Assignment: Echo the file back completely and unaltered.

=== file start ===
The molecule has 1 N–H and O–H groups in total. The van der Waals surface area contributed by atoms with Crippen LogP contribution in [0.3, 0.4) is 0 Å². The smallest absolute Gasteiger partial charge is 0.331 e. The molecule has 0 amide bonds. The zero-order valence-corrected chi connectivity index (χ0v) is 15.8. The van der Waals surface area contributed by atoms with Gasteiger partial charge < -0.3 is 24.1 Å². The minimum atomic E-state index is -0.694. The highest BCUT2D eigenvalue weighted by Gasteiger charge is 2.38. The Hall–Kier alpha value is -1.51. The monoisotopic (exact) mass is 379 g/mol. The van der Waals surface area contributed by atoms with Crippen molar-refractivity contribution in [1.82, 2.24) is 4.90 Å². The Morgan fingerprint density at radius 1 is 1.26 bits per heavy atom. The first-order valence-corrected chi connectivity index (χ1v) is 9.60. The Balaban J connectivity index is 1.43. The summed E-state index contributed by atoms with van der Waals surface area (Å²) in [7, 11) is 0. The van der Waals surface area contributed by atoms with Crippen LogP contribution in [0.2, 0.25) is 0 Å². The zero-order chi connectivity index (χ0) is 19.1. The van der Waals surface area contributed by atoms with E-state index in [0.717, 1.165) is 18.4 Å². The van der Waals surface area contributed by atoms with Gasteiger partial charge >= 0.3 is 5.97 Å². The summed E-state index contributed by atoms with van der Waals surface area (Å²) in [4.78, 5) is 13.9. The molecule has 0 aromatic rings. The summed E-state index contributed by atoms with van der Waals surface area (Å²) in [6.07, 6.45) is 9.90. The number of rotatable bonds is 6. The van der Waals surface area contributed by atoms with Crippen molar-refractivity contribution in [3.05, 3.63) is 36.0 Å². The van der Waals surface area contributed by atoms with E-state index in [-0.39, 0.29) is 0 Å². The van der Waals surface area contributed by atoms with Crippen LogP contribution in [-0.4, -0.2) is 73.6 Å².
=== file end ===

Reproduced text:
The molecule has 1 N–H and O–H groups in total. The van der Waals surface area contributed by atoms with Crippen LogP contribution in [0.3, 0.4) is 0 Å². The smallest absolute Gasteiger partial charge is 0.331 e. The molecule has 0 amide bonds. The zero-order valence-corrected chi connectivity index (χ0v) is 15.8. The van der Waals surface area contributed by atoms with Gasteiger partial charge < -0.3 is 24.1 Å². The minimum atomic E-state index is -0.694. The highest BCUT2D eigenvalue weighted by Gasteiger charge is 2.38. The Hall–Kier alpha value is -1.51. The monoisotopic (exact) mass is 379 g/mol. The van der Waals surface area contributed by atoms with Crippen molar-refractivity contribution in [1.82, 2.24) is 4.90 Å². The Morgan fingerprint density at radius 1 is 1.26 bits per heavy atom. The first-order valence-corrected chi connectivity index (χ1v) is 9.60. The Balaban J connectivity index is 1.43. The summed E-state index contributed by atoms with van der Waals surface area (Å²) in [7, 11) is 0. The van der Waals surface area contributed by atoms with Crippen LogP contribution in [0.2, 0.25) is 0 Å². The zero-order chi connectivity index (χ0) is 19.1. The van der Waals surface area contributed by atoms with E-state index in [0.717, 1.165) is 18.4 Å². The van der Waals surface area contributed by atoms with Gasteiger partial charge >= 0.3 is 5.97 Å². The summed E-state index contributed by atoms with van der Waals surface area (Å²) in [4.78, 5) is 13.9. The molecule has 0 aromatic rings. The summed E-state index contributed by atoms with van der Waals surface area (Å²) in [6.07, 6.45) is 9.90. The number of rotatable bonds is 6. The van der Waals surface area contributed by atoms with Crippen molar-refractivity contribution in [3.05, 3.63) is 36.0 Å². The van der Waals surface area contributed by atoms with E-state index in [-0.39, 0.29) is 0 Å². The van der Waals surface area contributed by atoms with Crippen LogP contribution in [-0.4, -0.2) is 73.6 Å².